I love mountains. I was born in the foothills of the Austrian Alps, and grew up in the shadow of the rocky mountains. Mountains have an uplifting quality about them. Strange as it sounds, I want to say they are necessary for the soul to breathe: they allow the psyche to expand. Perhaps this is not surprising given the body-soul composite which is man. Perhaps Saint Benedict’s gentle and large-souled spirit was partly due to his youth in the hill country of Italy. With feasts in March and July, I nonetheless feel every day is a good day to ask him for the gift of Benedictine magnanimity (and perhaps a mountain hike).
“Fuit vir” begins St Gregory the Great’s Life of St Benedict: “There was a man of venerable life, blessed by grace, and blessed in name—for he was called Benedictus.” Gregory tells us that “he was born in the province of Nursia, of honorable parentage” and that date is usually put at around 480. Nursia (or Norcia) is a small mountain town in the central Italian province of Umbria. Umbria! What a delightful word, warm and round, filled with Mediterranean warmth and alpine briskness. Norcia is nestled among high hills and mountains, over which mists and clouds often roll. The landscape must not have changed much since Benedict’s youth. Traces of human activity in Norcia date back to the late stone age: settled by the Sabines in the 5th century BC, and eventually became a Roman town: the mother of Emperor Vespasian was born there around 15 BC.
Saint Benedict, then, was a mountain man of sorts: born in them, he lived in them for most of his life, as he first embraced the eremitic life on the side of a cliff in Subiaco before founding the great monastery of Monte Cassino on… a mountain! As grace works with nature, it might not be going too far to suggest that this continual experience of mountain vistas contributed, in some way, to the spiritual magnanimity and breadth of vision which penetrates his Rule.
In the popular Catholic imagination, the Benedictine Rule often gets a bit of a bad rap for being very strict: in particular, St Benedict’s admonition to whip the young boys who would have been in the monastic school is brought up. Yet the Rule is not only quite gentle compared with other monastic rules: it is imbued with moderation and sensitivity for the human person. You just have to look closely—and most people don’t.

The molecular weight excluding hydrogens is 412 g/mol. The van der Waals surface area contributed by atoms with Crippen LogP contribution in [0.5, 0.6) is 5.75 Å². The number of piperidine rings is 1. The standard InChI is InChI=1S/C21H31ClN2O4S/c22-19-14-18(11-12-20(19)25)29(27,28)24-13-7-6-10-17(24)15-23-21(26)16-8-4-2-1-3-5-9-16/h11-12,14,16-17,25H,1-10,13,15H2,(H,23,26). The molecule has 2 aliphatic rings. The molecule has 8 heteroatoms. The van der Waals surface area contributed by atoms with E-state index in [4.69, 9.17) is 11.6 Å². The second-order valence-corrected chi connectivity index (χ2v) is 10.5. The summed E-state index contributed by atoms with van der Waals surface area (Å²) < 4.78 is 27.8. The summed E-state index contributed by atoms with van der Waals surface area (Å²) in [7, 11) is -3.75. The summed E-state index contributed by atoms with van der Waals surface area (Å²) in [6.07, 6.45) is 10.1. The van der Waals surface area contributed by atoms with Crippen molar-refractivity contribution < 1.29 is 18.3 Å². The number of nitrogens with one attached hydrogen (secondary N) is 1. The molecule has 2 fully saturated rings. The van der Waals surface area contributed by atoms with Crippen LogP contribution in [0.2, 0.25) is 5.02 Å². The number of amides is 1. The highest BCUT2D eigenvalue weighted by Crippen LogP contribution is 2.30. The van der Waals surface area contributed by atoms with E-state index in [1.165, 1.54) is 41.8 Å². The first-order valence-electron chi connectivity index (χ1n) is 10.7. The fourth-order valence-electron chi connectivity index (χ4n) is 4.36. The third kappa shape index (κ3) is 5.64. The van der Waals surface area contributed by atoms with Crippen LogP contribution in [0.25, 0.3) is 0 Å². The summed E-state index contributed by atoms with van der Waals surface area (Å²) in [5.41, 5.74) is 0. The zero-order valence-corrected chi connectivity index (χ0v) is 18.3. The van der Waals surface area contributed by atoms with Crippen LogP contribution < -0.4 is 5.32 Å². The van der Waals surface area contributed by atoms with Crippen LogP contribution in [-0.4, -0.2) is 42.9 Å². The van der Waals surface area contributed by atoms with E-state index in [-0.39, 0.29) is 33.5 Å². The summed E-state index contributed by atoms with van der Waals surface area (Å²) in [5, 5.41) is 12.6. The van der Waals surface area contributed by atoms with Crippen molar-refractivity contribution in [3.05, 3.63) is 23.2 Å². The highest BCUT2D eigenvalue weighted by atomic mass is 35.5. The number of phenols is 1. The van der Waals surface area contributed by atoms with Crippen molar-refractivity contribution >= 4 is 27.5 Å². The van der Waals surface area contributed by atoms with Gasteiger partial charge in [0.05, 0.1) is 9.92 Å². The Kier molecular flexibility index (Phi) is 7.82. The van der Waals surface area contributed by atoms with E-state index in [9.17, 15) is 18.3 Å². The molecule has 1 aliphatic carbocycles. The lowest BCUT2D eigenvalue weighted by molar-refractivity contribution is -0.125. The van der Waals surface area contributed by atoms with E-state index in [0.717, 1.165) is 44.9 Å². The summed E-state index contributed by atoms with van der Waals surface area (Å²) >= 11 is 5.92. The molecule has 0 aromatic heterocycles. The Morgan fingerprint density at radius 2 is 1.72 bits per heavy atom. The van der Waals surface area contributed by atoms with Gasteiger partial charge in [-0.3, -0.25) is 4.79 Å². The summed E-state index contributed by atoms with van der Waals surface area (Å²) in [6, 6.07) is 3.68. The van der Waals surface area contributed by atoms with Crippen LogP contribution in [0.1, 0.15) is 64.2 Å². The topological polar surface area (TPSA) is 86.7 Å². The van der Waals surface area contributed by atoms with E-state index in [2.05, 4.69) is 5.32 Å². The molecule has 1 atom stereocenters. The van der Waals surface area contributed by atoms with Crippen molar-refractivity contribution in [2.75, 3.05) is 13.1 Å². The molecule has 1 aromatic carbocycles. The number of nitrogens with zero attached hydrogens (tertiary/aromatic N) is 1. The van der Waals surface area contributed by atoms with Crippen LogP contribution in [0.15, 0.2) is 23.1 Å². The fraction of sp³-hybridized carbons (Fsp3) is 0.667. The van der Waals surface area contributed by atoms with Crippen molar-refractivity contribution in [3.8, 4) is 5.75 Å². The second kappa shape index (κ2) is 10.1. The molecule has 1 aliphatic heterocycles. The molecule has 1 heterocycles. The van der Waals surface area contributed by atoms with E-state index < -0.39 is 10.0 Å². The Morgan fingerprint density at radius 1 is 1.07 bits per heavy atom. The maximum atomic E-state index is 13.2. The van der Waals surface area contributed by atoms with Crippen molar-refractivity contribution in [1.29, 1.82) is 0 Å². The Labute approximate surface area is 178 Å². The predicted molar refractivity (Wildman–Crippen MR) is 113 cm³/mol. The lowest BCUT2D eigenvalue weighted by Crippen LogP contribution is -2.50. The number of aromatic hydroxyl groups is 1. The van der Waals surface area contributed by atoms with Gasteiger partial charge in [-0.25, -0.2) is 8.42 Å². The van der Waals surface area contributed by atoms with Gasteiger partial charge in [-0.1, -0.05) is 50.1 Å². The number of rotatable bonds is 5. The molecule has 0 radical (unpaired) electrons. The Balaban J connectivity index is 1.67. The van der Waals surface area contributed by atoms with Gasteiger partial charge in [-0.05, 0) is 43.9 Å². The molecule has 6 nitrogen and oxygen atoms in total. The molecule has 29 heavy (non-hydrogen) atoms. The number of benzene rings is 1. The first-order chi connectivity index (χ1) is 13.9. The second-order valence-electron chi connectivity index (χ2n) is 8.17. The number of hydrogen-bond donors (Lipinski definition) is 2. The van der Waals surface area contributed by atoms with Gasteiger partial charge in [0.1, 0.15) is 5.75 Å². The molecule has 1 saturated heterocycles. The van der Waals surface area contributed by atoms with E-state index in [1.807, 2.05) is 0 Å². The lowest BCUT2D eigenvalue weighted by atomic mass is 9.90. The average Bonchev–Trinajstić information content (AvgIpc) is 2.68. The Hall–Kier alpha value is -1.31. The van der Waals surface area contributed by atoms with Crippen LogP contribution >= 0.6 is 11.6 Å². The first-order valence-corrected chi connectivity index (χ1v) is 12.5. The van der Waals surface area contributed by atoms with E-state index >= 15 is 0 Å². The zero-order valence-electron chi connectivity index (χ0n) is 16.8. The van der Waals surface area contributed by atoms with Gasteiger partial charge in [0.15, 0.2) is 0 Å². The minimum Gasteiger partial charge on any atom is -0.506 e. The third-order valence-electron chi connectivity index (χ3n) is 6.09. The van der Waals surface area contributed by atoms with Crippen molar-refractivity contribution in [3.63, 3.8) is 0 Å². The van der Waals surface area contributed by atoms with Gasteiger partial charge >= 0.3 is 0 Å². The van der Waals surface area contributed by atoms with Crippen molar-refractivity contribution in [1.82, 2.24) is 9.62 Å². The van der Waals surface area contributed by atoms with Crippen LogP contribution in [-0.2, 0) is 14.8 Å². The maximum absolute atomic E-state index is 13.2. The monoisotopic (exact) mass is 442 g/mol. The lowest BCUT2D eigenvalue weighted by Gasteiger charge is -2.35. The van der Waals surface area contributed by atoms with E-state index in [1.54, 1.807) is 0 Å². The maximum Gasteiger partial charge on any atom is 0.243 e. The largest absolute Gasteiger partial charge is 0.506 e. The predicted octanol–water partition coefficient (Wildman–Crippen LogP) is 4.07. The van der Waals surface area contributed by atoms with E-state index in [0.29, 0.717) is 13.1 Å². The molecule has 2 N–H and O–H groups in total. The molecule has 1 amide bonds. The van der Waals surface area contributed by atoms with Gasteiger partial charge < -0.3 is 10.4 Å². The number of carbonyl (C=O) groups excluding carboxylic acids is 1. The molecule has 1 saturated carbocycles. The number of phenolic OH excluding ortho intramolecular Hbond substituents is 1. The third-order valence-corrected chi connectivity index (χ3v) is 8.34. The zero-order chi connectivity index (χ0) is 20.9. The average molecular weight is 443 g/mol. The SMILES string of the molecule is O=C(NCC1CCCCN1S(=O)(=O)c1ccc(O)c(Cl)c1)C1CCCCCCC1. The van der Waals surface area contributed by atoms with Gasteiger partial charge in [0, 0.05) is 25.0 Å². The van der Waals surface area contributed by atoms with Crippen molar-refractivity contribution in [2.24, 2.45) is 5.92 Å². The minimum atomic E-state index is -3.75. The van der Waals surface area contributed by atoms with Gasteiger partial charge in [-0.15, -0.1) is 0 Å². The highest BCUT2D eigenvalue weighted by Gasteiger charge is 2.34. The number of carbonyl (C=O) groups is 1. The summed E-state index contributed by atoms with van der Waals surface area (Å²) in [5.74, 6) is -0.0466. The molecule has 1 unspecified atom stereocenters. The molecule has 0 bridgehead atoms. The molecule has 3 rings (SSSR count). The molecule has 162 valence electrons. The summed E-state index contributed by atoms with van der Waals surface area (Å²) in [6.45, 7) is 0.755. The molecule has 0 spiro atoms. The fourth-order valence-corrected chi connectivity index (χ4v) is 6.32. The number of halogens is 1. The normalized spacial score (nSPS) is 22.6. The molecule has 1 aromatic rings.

For example, one of the overarching principles of the Rule is that the Abbot should be a man of such discretion that he can always adjust and temper the letter of the Rule in favor of particular situations and weakness of brothers. The principle is that “the strong should always have something to strive after and the weak nothing to take fright at.” St Benedict is very clear that this is not so that vices may grow up in the community, but “that souls may be saved.”
“Listen, my son, to your master’s precepts, and incline the ear of your heart.” From the first sentence of the Rule, St Benedict reveals himself as strong, authoritative, understanding, and gentle: there is no unhelpful hyperbole all too often found in other spiritual authors, no manipulative grasp for power all too often found in superiors. Straightforwardly, St Benedict sets forth the situation of the Christian soul desiring to do “good work,” admonishing us to “open our eyes to the deifying light” and encouraging us to “run while you have the light of life.”
This mountain man’s opening question is as fundamental as it is easy to answer: “Who is the man who will have life, and desires to see good days?” To this response we all reply, “I am he” and then the saint details what the monastic course to this “life” looks like. It is a path that the “sweet voice” of the Lord “shows in his loving kindness,” first of all the path of the Gospel and secondly that of the evangelical counsels. For the practice of these latter, Benedict establishes “a school of the Lord’s service,” the monastic community, in the founding of which he hopes “to introduce nothing harsh or burdensome.” Yet he does expect a certain strictness to be inevitable since the way of salvation cannot but be narrow. For St Benedict, it is by advancing in the spiritual life that “our hearts expand and we run the way of God’s commandments with unspeakable sweetness of love,” on our way to the father’s Kingdom.